The clock on the facade of the building housing the Bolivian congress in La Paz has been reversed.
Its hands turn left and the numbers have been inverted to go from one to 12 anti-clockwise.
Bolivian Foreign Minister David Choquehuanca dubbed it the "clock of the south".
He said the change had been made to get Bolivians to treasure their heritage and show them that they could question established norms and think creatively.
"Who says that the clock always has to turn one way? Why do we always have to obey? Why can't we be creative?", he asked at a news conference on Tuesday.
"We don't have to complicate matters, we just have to be conscious that we live in the south, not in the north," Mr Choquehuanca added.
He also told reporters that Bolivia had presented foreign delegations attending the recent G77 summit in the Bolivian city of Santa Cruz with left-turning desk clocks.
The clock given to the delegations is shaped like the map of Bolivia and includes a disputed territory which is currently located in Chile but which Bolivia claims as its own.
Asked if Bolivia's left-wing government would try to extend the use of the reversed clocks, Mr Choquehuanca said that they should not be imposed on anyone.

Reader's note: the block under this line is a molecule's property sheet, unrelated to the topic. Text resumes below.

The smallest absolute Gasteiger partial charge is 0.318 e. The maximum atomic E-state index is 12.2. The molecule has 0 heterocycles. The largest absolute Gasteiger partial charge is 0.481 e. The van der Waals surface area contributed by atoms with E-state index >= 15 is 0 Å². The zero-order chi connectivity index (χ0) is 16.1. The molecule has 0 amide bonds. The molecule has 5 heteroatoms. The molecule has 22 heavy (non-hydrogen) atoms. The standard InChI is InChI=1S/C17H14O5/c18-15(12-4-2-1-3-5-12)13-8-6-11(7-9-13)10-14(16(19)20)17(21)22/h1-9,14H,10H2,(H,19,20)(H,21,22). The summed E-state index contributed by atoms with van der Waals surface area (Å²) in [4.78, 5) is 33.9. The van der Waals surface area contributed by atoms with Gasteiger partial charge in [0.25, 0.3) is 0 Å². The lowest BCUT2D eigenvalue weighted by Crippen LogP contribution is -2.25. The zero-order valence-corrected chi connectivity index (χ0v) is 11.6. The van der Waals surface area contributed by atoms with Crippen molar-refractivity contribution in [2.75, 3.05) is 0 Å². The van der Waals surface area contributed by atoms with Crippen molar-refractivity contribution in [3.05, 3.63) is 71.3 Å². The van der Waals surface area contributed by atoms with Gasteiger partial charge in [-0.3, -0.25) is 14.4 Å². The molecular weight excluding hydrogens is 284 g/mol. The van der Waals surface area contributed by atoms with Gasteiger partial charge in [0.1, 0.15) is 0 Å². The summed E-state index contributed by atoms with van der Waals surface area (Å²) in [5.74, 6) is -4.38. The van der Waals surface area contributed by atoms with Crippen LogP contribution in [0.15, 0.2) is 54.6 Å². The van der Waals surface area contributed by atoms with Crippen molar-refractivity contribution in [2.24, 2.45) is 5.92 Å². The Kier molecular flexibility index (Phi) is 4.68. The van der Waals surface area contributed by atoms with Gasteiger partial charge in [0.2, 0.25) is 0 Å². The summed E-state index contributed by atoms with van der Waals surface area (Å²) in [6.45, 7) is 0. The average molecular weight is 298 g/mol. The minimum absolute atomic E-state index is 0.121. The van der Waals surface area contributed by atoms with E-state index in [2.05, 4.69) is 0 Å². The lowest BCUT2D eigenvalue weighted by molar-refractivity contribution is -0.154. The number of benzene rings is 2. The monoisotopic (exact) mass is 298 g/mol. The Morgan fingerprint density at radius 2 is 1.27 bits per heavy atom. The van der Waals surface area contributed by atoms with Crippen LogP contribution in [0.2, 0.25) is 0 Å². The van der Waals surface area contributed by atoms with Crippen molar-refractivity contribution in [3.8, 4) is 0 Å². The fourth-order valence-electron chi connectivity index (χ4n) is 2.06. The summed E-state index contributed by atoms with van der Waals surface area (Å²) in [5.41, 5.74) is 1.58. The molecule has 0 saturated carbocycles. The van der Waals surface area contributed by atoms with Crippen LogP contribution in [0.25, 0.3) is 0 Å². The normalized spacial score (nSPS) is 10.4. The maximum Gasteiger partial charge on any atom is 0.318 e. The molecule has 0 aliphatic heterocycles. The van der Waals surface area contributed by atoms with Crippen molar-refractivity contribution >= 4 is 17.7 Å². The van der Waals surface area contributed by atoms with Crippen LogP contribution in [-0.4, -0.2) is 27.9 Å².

"If you want to buy a clock of the south, do so, but if you want to continue using a clock of the north, you can continue doing so," he said.
The new clock received a mixed reaction from La Paz's residents.
Shoe shiner Franz Galarza, who works in Murillo Square where the legislative building stands, told Efe news agency that the new clock was "a bad idea".
"If they want to send out the message that the country is heading in another direction, then they'll have to make that clear, because all the people who are walking past Murillo Square say they thought it was an error, a mistake."
Under President Evo Morales, an indigenous Aymara, Bolivia has passed a number of measures aimed at boosting its indigenous heritage.
The country has, for example, adopted the whipala, a rainbow-coloured indigenous flag, which is now flown alongside the traditional red, yellow and green banner used since the 19th Century.